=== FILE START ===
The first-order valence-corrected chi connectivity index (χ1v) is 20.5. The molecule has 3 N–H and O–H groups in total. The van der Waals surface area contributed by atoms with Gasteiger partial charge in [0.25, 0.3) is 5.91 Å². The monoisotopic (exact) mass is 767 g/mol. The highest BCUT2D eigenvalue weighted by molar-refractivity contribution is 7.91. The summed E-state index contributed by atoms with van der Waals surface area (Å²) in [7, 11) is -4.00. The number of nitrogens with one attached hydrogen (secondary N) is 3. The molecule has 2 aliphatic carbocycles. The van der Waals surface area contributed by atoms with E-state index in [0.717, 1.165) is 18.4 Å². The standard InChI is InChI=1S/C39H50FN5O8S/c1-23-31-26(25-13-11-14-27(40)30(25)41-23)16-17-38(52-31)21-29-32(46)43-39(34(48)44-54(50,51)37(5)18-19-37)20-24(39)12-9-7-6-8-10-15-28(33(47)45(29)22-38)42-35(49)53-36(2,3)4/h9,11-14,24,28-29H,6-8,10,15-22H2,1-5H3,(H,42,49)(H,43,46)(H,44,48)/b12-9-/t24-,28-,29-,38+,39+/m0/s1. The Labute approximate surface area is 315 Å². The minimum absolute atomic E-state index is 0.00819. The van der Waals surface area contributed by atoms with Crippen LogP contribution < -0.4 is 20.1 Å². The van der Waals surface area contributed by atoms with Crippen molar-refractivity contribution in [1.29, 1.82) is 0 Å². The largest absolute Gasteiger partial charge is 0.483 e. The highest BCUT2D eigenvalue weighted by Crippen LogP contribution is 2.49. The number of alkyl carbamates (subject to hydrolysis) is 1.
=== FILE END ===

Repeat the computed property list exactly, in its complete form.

The first-order valence-corrected chi connectivity index (χ1v) is 20.5. The molecule has 3 N–H and O–H groups in total. The van der Waals surface area contributed by atoms with Gasteiger partial charge in [0.25, 0.3) is 5.91 Å². The monoisotopic (exact) mass is 767 g/mol. The highest BCUT2D eigenvalue weighted by molar-refractivity contribution is 7.91. The summed E-state index contributed by atoms with van der Waals surface area (Å²) in [7, 11) is -4.00. The number of nitrogens with one attached hydrogen (secondary N) is 3. The molecule has 2 aliphatic carbocycles. The van der Waals surface area contributed by atoms with E-state index in [0.717, 1.165) is 18.4 Å². The standard InChI is InChI=1S/C39H50FN5O8S/c1-23-31-26(25-13-11-14-27(40)30(25)41-23)16-17-38(52-31)21-29-32(46)43-39(34(48)44-54(50,51)37(5)18-19-37)20-24(39)12-9-7-6-8-10-15-28(33(47)45(29)22-38)42-35(49)53-36(2,3)4/h9,11-14,24,28-29H,6-8,10,15-22H2,1-5H3,(H,42,49)(H,43,46)(H,44,48)/b12-9-/t24-,28-,29-,38+,39+/m0/s1. The Labute approximate surface area is 315 Å². The minimum absolute atomic E-state index is 0.00819. The van der Waals surface area contributed by atoms with Crippen LogP contribution < -0.4 is 20.1 Å². The van der Waals surface area contributed by atoms with Crippen molar-refractivity contribution in [1.29, 1.82) is 0 Å². The largest absolute Gasteiger partial charge is 0.483 e. The highest BCUT2D eigenvalue weighted by Crippen LogP contribution is 2.49. The number of alkyl carbamates (subject to hydrolysis) is 1.